Now there have been many jobs in the last century (particularly in the gas and chemical industries) were it wasn’t exactly clear if (and how much) the work was affecting the health of people and/or the planet, but now we know how terrible they are. And many of variations of these jobs still exist…because we still need plastic and heat/electricity. In this we are all guilty of looking the other way for the sake convenience and comfort.

Then there are many jobs that are in the grey area, such as many online jobs that create data for the sake of data (in order to maybe sell a product someone might eventually by), or create purposely misleading content that will still garner clicks.

Speaking of promotion, while we might be used to seeing celebrities shill cars, watches or perfume, having them promoting products and services that might have slow developing but devastating effects to society at large (like gambling, crypto or credit cards) is simply disappointing. In part because these stars are already quite wealthy.

The hustle itself revolves around our concept of money and how important it for us to have. We can’t really deny that it is tied to a form of freedom that we are constantly told is the most important in modern society: Economic freedom, debt free, ‘fuck you money’, do whatever it takes to make that bread.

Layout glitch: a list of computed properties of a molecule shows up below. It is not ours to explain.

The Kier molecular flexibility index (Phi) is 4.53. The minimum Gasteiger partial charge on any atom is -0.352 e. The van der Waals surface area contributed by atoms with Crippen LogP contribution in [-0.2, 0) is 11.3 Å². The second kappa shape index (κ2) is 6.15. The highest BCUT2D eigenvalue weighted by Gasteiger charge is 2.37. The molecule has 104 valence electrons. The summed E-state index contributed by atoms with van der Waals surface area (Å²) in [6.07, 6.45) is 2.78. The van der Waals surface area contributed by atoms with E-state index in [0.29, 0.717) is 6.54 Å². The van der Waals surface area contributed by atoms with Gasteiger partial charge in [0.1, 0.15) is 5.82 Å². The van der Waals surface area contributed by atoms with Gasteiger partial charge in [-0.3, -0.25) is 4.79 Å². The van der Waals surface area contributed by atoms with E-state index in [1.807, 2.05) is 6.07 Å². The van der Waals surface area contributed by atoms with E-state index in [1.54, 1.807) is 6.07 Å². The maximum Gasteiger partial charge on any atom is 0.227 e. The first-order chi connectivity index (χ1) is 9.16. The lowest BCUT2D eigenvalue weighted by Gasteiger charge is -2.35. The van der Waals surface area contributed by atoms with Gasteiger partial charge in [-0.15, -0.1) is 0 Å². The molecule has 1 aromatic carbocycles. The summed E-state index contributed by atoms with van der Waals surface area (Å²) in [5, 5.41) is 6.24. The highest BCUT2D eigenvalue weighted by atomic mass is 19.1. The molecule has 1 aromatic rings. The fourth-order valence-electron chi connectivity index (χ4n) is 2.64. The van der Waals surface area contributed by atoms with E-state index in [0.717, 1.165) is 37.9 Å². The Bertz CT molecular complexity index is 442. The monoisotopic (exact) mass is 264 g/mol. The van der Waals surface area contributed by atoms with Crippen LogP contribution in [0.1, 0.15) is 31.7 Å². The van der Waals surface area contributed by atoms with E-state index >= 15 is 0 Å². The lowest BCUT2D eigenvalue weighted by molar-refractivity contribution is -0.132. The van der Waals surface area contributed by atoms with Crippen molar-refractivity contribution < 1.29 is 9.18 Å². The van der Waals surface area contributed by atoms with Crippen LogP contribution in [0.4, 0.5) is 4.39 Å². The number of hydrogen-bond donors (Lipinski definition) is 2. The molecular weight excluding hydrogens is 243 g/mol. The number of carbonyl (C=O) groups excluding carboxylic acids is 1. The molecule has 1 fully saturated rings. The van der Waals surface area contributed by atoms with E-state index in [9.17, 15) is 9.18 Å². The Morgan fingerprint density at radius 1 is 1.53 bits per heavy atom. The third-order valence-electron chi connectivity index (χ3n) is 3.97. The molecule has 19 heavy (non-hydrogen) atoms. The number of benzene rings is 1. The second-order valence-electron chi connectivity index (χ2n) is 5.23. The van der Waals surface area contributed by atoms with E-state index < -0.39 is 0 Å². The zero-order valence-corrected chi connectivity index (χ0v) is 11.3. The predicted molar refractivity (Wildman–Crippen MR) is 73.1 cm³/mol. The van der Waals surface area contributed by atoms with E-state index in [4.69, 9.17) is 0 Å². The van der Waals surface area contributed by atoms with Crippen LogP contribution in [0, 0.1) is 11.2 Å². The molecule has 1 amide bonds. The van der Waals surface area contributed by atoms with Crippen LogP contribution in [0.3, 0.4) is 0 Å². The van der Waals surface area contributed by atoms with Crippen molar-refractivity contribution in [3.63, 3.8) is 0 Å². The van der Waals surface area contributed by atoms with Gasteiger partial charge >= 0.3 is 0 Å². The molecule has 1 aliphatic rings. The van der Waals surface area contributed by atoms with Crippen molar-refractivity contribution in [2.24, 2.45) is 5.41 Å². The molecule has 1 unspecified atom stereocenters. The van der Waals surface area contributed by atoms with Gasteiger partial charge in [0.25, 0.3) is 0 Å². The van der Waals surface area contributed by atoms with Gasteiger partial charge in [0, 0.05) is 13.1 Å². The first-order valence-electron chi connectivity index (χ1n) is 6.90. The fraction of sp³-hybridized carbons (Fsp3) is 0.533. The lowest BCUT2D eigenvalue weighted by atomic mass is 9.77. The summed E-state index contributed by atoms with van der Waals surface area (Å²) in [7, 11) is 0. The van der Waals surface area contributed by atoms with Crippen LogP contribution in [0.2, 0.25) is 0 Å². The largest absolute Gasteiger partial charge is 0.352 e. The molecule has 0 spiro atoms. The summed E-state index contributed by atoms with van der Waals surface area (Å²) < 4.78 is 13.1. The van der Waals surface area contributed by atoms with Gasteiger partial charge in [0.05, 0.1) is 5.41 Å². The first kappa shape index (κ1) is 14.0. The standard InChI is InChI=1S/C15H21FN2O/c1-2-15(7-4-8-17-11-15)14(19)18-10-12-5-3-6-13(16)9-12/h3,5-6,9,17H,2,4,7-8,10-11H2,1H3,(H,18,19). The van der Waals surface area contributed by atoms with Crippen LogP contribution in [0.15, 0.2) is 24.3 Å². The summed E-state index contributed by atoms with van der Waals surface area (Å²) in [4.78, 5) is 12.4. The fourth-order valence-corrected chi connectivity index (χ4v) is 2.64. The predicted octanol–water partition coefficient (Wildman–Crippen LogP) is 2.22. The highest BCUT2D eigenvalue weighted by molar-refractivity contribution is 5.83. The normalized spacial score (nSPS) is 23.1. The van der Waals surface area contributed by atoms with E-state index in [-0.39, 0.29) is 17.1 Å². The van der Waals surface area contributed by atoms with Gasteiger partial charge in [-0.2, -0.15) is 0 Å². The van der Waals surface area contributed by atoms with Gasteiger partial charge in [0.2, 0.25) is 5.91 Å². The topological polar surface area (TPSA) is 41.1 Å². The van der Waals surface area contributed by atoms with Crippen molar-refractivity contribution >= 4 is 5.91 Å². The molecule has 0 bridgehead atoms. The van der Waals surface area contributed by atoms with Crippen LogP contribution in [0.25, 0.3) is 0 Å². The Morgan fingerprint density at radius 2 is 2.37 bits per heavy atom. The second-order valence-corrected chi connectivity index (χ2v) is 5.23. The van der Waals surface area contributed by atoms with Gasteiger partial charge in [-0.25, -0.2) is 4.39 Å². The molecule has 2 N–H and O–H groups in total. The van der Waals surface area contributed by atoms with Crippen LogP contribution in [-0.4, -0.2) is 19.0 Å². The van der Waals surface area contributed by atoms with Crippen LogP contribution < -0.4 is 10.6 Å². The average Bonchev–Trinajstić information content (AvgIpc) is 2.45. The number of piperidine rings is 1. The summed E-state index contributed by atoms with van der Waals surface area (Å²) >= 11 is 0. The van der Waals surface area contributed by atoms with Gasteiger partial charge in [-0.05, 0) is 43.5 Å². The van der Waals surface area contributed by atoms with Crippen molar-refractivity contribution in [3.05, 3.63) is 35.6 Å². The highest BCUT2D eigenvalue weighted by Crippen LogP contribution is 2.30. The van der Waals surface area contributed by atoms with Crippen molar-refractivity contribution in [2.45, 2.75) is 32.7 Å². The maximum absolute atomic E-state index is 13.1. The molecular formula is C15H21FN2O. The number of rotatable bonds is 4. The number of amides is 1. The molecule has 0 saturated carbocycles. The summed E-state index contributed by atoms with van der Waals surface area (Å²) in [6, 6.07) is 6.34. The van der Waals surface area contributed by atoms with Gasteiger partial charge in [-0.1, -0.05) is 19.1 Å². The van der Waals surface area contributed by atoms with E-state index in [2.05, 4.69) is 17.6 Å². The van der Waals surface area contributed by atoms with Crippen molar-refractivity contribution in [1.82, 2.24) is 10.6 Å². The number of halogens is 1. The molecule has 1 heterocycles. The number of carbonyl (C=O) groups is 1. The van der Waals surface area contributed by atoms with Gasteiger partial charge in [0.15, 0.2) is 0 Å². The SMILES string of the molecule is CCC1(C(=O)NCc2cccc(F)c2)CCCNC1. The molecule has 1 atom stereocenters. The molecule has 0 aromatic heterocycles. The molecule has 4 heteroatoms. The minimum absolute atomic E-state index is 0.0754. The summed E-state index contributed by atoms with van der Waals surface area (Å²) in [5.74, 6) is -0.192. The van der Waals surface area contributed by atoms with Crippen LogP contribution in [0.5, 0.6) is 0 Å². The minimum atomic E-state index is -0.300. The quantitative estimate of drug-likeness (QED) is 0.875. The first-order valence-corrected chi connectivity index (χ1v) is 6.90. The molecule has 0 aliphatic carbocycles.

Civilization’s Tombstone: We Couldn’t Keep Up

 

“Building such a complicated socioeconomic system that was expected to be manageable and malleable in the face of rapid technological change is not easy. - a hypothetical textbook from one thousand years in the future about the Industrial and Digital Revolutions

 

In the last two centuries technology moved faster than we ever could. It complicated many socioeconomic policies and community beliefs and therefore quickly alienated or made powerless great swaths of people in both democratic and non-democratic states.

It radically altered forms of communication that had either stayed roughly the same for centuries or changed at a much slower, comfortably adaptable pace.

It made the exchange of information and capital much quicker, which meant that the already wealthy could easily accumulate more with any sort of government regulation lagging sorely behind.

That it coincides with a period where the climate/atmospheric effects of fossil fuel burning are being felt to great detriment (and no quick way to stop or reverse said effects), is perhaps little surprise.

Rapid technological development is an extremely complex process with glorious pluses and devastating minuses.

We have a hard time arranging and assessing an overload of information that might contain a kernel or truth ensconced in layer of misinformation and corporate-political spin.

Handing certain jobs over to AI may solve some problems, but also create many unforeseen ones until it is too late. The solution for a scenario spiralling out of control is probably not handing it all over to an ‘inhuman problem solving device’ we even know less about.